Warning: It’s catchy. Anyone walking through the doors of Ezer Mizion is liable to pick it up.  It’s a feeling of wanting to give and give some more. It affects each one in a different way.

Cancer therapy with puzzles

Take Elad. He is known as the Puzzle Man and for good reason. He arrives laden with boxes and boxes of puzzles to give out to kids dealing with cancer. There he is going from one to the other, helping with the hard pieces, instilling confidence, showering them with smiles. Today he is accompanied by Yaheli, a Bar Mitzvah boy who wasn’t satisfied with just having a party. He wanted to also celebrate by giving. And so he contributed his own batch of puzzles, asked his guests to write empowering notes and joined Elad in spreading happiness.

Celebrating a Bar Mitzvah with chessed

Rotem is forced to endure what no child should know about, spending a great deal of time in a scary hospital fighting leukemia. But there was no sign of her tears – only joyous giggles – during the most super-duper Bas Mitzvah party in town, courtesy of Ezer Mizion. Her smile spread from ear to ear when her favorite singer surprised her with a visit and a rendition of all her favorites to entertain the guests.

Adi has been a volunteer for eight years creating fun and laughter with his magic shows. But recently he found himself in another part of the building – the Bone Marrow Registry. Adi was found to be a genetic match for a cancer patient. He was flying high with this opportunity to not only bring joy to those cancer patients who may not have smiled in days but, this time, to actually make that cancer go away! His proudest possession is the certificate he received saying, ‘You have saved a life!’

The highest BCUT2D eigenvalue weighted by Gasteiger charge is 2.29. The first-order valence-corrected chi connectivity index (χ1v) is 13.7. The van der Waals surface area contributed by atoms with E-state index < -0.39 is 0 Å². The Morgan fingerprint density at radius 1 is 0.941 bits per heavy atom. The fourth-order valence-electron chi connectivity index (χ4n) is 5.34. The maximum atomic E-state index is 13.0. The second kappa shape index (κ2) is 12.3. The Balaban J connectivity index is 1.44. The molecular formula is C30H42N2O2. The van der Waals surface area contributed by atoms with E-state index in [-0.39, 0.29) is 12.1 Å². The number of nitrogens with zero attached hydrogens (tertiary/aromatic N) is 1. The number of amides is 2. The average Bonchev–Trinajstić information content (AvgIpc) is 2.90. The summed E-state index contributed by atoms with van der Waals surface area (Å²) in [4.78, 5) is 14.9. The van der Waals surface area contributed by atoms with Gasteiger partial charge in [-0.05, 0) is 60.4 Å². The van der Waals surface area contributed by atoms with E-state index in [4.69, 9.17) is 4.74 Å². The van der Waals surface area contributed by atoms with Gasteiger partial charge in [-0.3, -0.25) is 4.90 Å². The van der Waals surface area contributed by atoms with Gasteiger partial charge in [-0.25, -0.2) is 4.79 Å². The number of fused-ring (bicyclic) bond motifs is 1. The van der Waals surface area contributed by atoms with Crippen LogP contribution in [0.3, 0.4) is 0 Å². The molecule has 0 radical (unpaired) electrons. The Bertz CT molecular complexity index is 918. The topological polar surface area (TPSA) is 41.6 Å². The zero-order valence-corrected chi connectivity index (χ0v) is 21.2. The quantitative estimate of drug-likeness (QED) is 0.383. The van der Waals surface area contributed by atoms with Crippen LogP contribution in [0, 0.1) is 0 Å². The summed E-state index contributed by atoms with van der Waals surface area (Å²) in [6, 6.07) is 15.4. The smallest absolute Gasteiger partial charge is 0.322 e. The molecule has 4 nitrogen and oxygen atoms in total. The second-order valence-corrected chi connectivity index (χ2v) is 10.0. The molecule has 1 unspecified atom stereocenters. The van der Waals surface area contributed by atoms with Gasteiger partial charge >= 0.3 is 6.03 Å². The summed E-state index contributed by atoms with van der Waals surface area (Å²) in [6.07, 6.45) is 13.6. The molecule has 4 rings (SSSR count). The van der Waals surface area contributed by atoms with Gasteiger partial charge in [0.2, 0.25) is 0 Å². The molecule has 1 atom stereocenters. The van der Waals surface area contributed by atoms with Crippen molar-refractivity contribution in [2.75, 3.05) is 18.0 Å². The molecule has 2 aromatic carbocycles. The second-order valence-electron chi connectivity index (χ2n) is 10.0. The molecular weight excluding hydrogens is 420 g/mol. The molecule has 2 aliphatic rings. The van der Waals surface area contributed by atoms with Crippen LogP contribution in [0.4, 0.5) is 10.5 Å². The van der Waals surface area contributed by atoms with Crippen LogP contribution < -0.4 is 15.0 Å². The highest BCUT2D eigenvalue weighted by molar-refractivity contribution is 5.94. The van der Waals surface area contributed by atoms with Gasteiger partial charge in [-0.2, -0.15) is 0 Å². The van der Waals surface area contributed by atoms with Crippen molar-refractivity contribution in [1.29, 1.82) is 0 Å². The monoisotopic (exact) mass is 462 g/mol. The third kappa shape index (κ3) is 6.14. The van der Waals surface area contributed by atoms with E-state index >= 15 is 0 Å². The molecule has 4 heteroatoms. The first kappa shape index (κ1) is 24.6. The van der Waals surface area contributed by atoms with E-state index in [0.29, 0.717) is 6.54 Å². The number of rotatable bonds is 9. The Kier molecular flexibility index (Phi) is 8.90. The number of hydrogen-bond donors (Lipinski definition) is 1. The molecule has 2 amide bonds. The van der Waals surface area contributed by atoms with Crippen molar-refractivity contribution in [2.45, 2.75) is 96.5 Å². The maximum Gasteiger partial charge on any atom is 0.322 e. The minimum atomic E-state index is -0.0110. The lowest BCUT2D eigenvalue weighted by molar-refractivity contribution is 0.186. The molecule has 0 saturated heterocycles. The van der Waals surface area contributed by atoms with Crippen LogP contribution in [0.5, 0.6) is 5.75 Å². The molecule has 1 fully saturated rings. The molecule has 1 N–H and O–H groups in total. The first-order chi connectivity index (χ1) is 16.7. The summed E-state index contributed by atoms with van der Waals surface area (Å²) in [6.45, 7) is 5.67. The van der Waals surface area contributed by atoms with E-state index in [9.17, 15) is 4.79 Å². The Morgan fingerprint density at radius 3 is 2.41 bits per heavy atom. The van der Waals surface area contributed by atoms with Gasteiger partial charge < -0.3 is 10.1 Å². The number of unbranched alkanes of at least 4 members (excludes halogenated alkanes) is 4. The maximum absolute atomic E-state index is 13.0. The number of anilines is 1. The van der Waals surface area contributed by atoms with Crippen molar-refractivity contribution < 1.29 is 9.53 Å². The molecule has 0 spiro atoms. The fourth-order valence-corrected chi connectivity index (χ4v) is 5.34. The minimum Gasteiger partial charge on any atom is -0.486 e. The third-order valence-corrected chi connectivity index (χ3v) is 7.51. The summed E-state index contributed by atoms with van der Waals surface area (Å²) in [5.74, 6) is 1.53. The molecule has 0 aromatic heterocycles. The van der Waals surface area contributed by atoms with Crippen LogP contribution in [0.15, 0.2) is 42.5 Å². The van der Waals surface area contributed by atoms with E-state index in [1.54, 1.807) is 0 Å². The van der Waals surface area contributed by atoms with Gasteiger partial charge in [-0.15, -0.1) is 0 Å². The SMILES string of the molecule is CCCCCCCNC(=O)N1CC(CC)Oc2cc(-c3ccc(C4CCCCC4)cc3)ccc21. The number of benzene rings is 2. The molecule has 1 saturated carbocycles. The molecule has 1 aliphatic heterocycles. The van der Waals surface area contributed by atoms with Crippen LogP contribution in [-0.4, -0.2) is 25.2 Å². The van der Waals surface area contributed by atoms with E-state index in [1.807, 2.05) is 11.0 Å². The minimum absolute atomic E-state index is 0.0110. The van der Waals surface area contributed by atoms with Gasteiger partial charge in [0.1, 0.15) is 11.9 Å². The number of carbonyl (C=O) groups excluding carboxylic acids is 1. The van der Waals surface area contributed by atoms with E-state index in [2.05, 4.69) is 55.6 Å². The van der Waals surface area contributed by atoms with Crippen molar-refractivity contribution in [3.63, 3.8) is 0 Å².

And then there is Rudy. Joanna, his grandmother had been saved by a transplant ten years ago. There was no one happier than Rudy who now felt he had completed the circle as he lay in hospital bed, giving his own stem cells to save another.

And you must meet Basel who decided that the best way to celebrate her birthday, the day she was born, is to give life to someone else. Her excitement was boundless when she was told that she is a match for a cancer patient and her stem cells would be needed just around her birthday. Surrounded by balloons, she spent hours in a hospital bed with a smile that never left her face.   

Yes, it’s catchy. That feeling of giving. Giving of yourself to help others. And like a boomerang, it turns right around and gives immense joy right back to you, the giver.